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Why Do You Relay?

Celebrate. Remember. Fight Back.

Photo: American Cancer Society

Jenna Leon, Opinion Editor

Celebrate. Remember. Fight Back. Three simple terms that mean the world to the caregivers and survivors of cancer.

This the motto of Relay for Life, an event hosted by the American Cancer Society which includes over 4 million people in twenty-six different countries globally.

Woodstock, Connecticut was the first place I ever attended a Relay for Life event. That was the area both my parents had grown up in. Purple, purple, and more purple, the color representing Relay and cancer, is what I remember noticing first. Then, the luminaries lining the pathways through the fairground and the abundance of tents filling the lawn. Relay for Life was something I looked forward to from a young age. However, it had a different meaning to me then, compared to now.

Then, Laurie was in remission. Eleven years of battling cancer and she was still super mom, bringing her kids to school, dance, karate, you name it. She was diagnosed before I was born, so I never knew Laurie without cancer. To me she was just my parents’ best friend, my sister’s godmother, and my favorite “aunt.” I went to Relay for Life for the fun; the music, games, and face paint.

Now, Laurie would have been 48 on March 1st, and on March 19th it has been 7 years since she passed. I was a fifth grader at the time, and there was another class having a tea party and sharing short stories they had written with the rest of the students. As my friends shared adorable narratives about how cute their dogs were, I included a bit of the following in mine:

“‘The doctors are wrong. She is not going to die,’ I had blurted out. My mother looked at me with sad eyes…She basically just told me that because I love Laurie, I have to let her die and go to heaven. Who wants to do that?”

I wasn’t even a student in the class that did the project, but I felt a sense of responsibility to continue Laurie’s story, one that ended all too soon.

Skip ahead four years, and after helping my parents with small tasks like grocery shopping and sitting in on the town meetings for the Manchester Relay for Life event, I made it a mission of mine to create a Relay for Life team at the high school because they were lacking one of their own. Our team has been awarded ‘Top 3 Highest Money Raiser’ the past three years, and as I graduate this year, I leave behind a well-developed team of compassionate people who mark the first weekend of June on their calendars months in advance.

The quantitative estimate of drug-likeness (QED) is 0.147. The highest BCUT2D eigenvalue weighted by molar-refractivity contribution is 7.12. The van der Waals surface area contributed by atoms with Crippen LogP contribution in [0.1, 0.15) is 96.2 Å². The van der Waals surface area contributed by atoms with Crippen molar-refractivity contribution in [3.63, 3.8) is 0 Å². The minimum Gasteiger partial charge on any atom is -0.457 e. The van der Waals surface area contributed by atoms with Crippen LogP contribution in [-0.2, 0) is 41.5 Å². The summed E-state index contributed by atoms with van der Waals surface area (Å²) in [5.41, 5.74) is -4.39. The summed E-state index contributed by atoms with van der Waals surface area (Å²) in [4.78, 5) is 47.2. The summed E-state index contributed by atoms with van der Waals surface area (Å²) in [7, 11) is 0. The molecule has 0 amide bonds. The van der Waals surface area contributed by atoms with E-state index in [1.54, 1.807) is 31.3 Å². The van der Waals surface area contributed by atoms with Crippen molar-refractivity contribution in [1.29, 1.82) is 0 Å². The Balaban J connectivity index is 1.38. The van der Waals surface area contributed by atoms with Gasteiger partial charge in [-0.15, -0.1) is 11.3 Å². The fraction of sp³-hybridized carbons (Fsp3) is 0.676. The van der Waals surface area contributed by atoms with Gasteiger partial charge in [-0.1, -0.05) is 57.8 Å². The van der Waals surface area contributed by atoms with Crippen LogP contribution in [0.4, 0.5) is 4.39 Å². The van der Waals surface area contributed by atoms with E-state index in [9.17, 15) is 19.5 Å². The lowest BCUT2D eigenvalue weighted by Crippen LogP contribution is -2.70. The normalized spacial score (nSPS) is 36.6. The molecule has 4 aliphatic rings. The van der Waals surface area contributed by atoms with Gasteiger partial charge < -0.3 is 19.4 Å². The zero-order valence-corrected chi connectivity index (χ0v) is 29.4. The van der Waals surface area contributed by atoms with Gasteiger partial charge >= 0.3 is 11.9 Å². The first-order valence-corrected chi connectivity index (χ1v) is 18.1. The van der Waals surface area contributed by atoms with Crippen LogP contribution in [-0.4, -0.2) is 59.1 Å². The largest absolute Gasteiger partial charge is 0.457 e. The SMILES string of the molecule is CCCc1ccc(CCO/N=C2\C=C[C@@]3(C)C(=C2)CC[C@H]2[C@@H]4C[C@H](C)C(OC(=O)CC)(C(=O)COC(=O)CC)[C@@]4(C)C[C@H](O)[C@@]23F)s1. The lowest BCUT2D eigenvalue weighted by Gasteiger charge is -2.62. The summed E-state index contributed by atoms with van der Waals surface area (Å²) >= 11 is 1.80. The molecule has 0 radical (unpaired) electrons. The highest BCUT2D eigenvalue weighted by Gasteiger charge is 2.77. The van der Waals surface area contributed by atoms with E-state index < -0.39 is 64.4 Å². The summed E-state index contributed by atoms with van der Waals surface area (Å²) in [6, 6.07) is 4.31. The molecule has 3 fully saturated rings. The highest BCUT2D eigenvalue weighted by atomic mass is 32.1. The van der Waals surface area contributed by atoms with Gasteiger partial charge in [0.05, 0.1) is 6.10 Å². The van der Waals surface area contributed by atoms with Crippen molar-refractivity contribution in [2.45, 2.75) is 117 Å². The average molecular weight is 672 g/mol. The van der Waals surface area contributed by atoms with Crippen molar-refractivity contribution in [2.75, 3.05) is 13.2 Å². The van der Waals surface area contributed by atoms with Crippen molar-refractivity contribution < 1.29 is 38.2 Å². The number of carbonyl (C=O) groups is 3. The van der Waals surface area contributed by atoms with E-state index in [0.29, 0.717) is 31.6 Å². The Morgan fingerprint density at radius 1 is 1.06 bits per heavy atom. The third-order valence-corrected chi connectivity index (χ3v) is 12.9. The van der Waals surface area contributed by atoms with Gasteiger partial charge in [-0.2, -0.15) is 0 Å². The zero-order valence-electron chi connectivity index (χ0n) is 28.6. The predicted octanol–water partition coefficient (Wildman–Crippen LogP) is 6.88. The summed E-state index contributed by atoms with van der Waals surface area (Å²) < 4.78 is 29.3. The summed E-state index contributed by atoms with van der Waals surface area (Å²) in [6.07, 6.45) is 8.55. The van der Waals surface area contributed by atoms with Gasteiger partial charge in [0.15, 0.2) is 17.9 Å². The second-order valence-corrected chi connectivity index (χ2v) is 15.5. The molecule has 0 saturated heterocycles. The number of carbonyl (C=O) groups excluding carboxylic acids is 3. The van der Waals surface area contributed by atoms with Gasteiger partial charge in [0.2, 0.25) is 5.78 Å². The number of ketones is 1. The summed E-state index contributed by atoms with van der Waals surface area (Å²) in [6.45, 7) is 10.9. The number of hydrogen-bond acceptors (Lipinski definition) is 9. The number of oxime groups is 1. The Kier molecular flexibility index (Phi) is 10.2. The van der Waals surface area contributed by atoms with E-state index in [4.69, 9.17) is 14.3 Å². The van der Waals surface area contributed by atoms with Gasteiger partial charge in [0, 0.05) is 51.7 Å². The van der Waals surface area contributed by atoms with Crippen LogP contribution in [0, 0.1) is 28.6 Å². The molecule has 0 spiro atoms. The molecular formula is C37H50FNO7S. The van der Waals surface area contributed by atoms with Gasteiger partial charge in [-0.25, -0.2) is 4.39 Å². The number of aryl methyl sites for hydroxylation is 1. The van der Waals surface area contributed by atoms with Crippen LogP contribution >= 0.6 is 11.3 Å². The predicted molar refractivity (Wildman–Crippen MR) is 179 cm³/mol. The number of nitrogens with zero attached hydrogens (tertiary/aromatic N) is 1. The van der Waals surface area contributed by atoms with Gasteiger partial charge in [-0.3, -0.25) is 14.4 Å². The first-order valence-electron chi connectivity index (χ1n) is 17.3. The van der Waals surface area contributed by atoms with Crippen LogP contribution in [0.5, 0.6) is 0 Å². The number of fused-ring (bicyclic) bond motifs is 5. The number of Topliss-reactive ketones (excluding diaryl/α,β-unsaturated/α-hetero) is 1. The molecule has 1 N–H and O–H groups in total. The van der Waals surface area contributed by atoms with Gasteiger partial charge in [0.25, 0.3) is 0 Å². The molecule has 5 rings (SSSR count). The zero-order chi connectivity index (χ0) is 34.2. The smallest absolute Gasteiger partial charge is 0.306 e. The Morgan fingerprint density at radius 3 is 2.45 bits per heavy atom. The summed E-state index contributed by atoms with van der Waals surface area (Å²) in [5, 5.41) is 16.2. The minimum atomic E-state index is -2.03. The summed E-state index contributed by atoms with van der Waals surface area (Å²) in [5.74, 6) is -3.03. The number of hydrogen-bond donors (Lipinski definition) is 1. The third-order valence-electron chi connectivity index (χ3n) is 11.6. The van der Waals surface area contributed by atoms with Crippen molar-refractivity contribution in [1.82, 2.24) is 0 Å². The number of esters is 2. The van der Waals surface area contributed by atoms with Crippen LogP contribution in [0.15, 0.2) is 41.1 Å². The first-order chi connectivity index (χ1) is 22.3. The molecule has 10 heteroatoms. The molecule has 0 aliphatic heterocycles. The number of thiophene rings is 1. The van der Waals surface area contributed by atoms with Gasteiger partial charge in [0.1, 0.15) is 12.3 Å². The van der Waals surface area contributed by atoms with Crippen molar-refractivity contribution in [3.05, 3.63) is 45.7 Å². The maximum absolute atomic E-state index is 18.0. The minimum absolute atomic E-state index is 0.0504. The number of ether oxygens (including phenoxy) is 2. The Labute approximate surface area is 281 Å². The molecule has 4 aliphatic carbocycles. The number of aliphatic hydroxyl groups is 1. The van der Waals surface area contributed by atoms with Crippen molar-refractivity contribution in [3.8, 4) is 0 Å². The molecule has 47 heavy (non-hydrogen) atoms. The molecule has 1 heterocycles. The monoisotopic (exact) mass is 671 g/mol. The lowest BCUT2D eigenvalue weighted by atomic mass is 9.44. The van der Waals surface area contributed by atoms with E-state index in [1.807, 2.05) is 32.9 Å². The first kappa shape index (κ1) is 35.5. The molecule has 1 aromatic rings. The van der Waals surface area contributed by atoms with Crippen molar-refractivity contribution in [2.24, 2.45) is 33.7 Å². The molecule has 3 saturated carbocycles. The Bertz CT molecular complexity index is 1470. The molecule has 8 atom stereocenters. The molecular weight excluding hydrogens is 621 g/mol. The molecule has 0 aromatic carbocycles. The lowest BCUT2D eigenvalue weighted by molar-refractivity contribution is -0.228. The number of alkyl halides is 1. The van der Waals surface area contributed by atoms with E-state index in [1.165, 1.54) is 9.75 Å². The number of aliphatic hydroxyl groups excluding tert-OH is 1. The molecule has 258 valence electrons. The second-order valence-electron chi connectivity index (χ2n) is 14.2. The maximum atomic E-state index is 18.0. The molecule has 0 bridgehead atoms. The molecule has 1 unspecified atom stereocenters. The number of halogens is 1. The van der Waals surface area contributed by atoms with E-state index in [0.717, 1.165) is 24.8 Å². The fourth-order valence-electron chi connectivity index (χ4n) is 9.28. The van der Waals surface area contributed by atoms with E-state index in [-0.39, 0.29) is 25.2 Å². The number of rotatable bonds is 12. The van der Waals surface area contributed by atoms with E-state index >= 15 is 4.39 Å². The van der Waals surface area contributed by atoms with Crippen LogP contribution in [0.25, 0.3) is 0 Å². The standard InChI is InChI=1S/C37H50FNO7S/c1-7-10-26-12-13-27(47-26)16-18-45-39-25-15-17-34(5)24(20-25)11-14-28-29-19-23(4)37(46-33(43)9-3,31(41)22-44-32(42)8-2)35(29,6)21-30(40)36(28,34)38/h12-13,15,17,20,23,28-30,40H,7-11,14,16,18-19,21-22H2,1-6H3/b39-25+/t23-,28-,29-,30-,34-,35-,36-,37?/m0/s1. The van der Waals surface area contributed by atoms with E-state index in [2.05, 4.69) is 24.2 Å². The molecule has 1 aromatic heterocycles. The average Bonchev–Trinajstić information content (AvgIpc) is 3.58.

Photo: American Cancer Society
The 8-step process of Relay for Life

I Relay for those that have survived because without them I don’t know what my life would be like.

I Relay for those who spend every hour of every day as the support system that those still fighting constantly rely on.

I Relay for those fighting with all of their strength to beat cancer.

I Relay because cancer is the leading cause of death around the world.

I Relay for Laurie, who lost her life to breast cancer seven years ago, and for her family, who lost an irreplaceable mother and wife.

Why do you Relay?

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1 Comment

One Response to “Why Do You Relay?”

  1. Midge M. Leon on March 8th, 2017 11:11 pm

    I am dedicated to relay and attend every year in Woodstock. However I move from Thompson however still honor the cause. I found out I had breast cancer at the same time as Laurie. We used the same doctor at U-Mass and kept in touch. Unfortunately, Laurie’s fight was lost & when that happened I became angered to think she is so young with young children and I was much older with children and grand children.I lived my life and hers was begining. Please continue the fight against cancer and honor the relay where ever you live.RIP Laurie and know you will always be lloved by many

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